If you’re like most small business owners, you’re stretched thin, with everyone at your business doing more with less. Maybe business has picked up a bit and you’ve finally decided to hire.
Well, according to a new study by The Wall Street Journal and Vistage International, if you’re like most small business owners, you can’t find anyone to hire.
That’s hard to believe in today’s economy, with millions of workers still unemployed. But as of last month, 31 percent of the small business owners and CEOs polled said they had jobs they couldn’t fill because they couldn’t find qualified workers.
The problem was particularly onerous for manufacturing firms, with 41 percent unable to find the right workers. Still, 30 percent of service businesses and 29 percent of retail companies reported the same problem.
Small business owners in the Journal article say the lack of skilled, experienced workers is hindering their ability to expand. While some 36 percent of respondents say they offer training for their workers, training can take time and money a small business may not have.
If you’re on a tight budget and need someone who can hit the ground running, it may be more cost-effective to get along with an unfilled position than to hire someone who not only won’t be productive from Day One, but will also take up another employee’s time to train, lowering overall productivity.
A less popular solution is raising salaries for jobs that are hard to fill. About one-fourth of respondents report they’ve tried this tactic in order to attract better-qualified workers. But not every entrepreneur can afford this option.
By the way, if you think this issue isn’t a concern because most companies aren’t hiring, think again—nearly half (46 percent) of companies in the survey say they wanted to hire.
Where can you find qualified workers with the experience you need? I’m a firm believer in the power of networking—both social networking and the old-fashioned kind. Here are three suggestions:
- Tap into your networks. Let your contacts on social media networks and in professional organizations know you’re looking for new employees. Delve into the industry groups you participate in on LinkedIn and keep an eye on promising people in your industry who might be a good fit for your business. Tell your friends, relatives and neighbors what type of jobs you’re looking to fill. You never know when a friend of a friend of a friend will turn out to be exactly what you’re looking for.
- Tap into your existing employees. Birds of a feather flock together, so an employee who’s reliable, trustworthy and smart is likely to have friends who share the same qualities. Let your employees know about job openings you’re looking to fill. Offer a “finder’s fee” for anyone who refers a candidate that gets hired and passes your probationary period. When employees know their reputation is on the line, they’re likely to think carefully before they refer anyone who might not work out, so this can be one of your best resources.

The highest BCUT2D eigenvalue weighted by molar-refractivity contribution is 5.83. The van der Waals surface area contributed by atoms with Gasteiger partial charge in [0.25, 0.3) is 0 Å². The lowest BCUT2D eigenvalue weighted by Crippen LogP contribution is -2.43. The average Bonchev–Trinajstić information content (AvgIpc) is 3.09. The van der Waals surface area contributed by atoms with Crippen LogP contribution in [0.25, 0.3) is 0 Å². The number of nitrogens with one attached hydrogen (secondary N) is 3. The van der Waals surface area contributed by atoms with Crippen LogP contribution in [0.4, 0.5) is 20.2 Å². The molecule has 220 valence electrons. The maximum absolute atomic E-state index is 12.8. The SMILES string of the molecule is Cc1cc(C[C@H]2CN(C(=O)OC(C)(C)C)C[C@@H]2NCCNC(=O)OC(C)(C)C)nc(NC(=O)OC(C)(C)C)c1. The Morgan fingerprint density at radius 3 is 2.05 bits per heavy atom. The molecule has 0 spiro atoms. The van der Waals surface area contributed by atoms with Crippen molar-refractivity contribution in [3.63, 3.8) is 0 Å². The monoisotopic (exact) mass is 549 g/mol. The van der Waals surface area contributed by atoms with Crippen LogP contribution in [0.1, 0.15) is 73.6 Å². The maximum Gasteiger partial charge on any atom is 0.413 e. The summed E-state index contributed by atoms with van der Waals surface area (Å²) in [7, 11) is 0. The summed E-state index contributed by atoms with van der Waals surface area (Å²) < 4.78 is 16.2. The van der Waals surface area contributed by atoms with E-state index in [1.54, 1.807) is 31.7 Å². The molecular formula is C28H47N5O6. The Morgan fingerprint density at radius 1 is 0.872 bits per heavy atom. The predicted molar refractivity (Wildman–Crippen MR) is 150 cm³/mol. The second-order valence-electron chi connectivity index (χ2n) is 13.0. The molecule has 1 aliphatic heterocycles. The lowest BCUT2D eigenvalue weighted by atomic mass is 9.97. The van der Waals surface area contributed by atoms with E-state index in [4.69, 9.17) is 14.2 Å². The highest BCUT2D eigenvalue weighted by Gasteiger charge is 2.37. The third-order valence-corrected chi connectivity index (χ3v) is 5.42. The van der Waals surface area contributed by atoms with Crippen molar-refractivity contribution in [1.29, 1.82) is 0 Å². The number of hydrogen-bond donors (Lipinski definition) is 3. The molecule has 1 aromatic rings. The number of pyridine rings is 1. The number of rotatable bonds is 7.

- Tap into local colleges, universities, trade schools and technical programs. If you’re looking for employees with specific technical experience such as that required for IT or manufacturing jobs, contact local schools or programs that provide training and certification in these areas. Typically they’ll have hiring programs that connect qualified grads with local businesses. This can be a great source of workers who have up-to-date training and skills.
How do you find qualified workers?
Help Wanted Photo via Shutterstock
I love point #3. Luckily we’re located within 15 minutes of two universities with student enrollment over 25K. The university does all the sifting and brings them in. We find the right people and bring them on. It’s a great way to get top talent at an affordable rate.
A question for you SMB managers: before the recession, were you able to acquire talent that required the new hire to relocate? I wonder if the problem isn’t so much that there aren’t skilled workers, but that you can’t get the skill to your doors. Problems with labor mobility etc.
Another symptom of homeowners being underwater on the mortgage, perhaps…
Job board software for small business can be an affordable way to reach only those applicants who are most talented to fit the job. ForceFinder incorporates social media as well as targeted questions for employers to screen applicants out to avoid being inundated with unqualified applicants.
Thanks for the tips. I use freelancing websites to hire talents but linkedin can also be used to find professionals.
It’s truly a big challenge for small businesses finding qualified workers that are affordable, in addition to that, how do you hire someone that you might only need their service for just one month or so, the alternative solution that most of the small businesses are using now is the freelance marketplace. An example will be freelancedomain.com, they match businesses with freelancers, you don’t pay the freelancers until you review the work done and the work meets the agreed terms between you and the clients. They have services for all IT and office task.
David Hunt, PE
That’s the biggest load of bovine scatology I’ve heard. There are a LOT of people out there. Companies are just too hung up on finding a seventeen-sided peg to fit into a seventeen-sided hole. And too unwilling to invest in people – instead, they believe that somewhere “out there” is a school cranking out perfect candidates.
Upper execs should be asking, ‘where is everybody?’